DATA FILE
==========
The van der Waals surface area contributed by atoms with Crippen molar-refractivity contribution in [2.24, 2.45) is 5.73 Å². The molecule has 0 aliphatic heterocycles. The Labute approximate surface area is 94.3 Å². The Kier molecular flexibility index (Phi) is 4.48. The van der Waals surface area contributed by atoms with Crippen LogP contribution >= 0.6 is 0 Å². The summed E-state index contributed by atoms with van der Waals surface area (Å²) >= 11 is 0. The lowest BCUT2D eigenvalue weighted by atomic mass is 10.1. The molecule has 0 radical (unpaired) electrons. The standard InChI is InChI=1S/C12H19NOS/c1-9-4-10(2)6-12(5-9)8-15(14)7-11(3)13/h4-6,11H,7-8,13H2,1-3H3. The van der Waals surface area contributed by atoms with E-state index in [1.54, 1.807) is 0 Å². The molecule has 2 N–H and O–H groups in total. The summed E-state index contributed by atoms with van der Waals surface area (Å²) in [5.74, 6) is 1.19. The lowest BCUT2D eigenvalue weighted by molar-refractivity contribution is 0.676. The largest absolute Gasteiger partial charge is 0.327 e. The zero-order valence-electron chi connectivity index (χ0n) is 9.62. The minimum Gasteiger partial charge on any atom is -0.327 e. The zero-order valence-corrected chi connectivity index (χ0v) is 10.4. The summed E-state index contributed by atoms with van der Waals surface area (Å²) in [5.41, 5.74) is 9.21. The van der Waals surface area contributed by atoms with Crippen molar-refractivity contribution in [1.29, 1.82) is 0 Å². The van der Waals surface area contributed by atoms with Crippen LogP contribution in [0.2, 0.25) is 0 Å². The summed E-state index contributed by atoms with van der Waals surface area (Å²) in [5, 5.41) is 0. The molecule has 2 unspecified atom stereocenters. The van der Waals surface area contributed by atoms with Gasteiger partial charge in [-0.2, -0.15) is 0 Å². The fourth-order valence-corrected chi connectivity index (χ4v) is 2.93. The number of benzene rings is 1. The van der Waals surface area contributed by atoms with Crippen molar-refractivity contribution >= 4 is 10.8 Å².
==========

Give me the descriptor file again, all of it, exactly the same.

The van der Waals surface area contributed by atoms with Crippen molar-refractivity contribution in [2.24, 2.45) is 5.73 Å². The molecule has 0 aliphatic heterocycles. The Labute approximate surface area is 94.3 Å². The Kier molecular flexibility index (Phi) is 4.48. The van der Waals surface area contributed by atoms with Crippen LogP contribution >= 0.6 is 0 Å². The summed E-state index contributed by atoms with van der Waals surface area (Å²) >= 11 is 0. The lowest BCUT2D eigenvalue weighted by atomic mass is 10.1. The molecule has 0 radical (unpaired) electrons. The standard InChI is InChI=1S/C12H19NOS/c1-9-4-10(2)6-12(5-9)8-15(14)7-11(3)13/h4-6,11H,7-8,13H2,1-3H3. The van der Waals surface area contributed by atoms with E-state index in [1.54, 1.807) is 0 Å². The molecule has 2 N–H and O–H groups in total. The summed E-state index contributed by atoms with van der Waals surface area (Å²) in [5.74, 6) is 1.19. The lowest BCUT2D eigenvalue weighted by molar-refractivity contribution is 0.676. The largest absolute Gasteiger partial charge is 0.327 e. The zero-order valence-electron chi connectivity index (χ0n) is 9.62. The minimum Gasteiger partial charge on any atom is -0.327 e. The zero-order valence-corrected chi connectivity index (χ0v) is 10.4. The summed E-state index contributed by atoms with van der Waals surface area (Å²) in [5.41, 5.74) is 9.21. The van der Waals surface area contributed by atoms with Crippen molar-refractivity contribution in [1.29, 1.82) is 0 Å². The van der Waals surface area contributed by atoms with Crippen LogP contribution in [0.2, 0.25) is 0 Å². The summed E-state index contributed by atoms with van der Waals surface area (Å²) in [5, 5.41) is 0. The molecule has 2 unspecified atom stereocenters. The van der Waals surface area contributed by atoms with Gasteiger partial charge in [-0.2, -0.15) is 0 Å². The fourth-order valence-corrected chi connectivity index (χ4v) is 2.93. The number of benzene rings is 1. The van der Waals surface area contributed by atoms with Crippen molar-refractivity contribution >= 4 is 10.8 Å².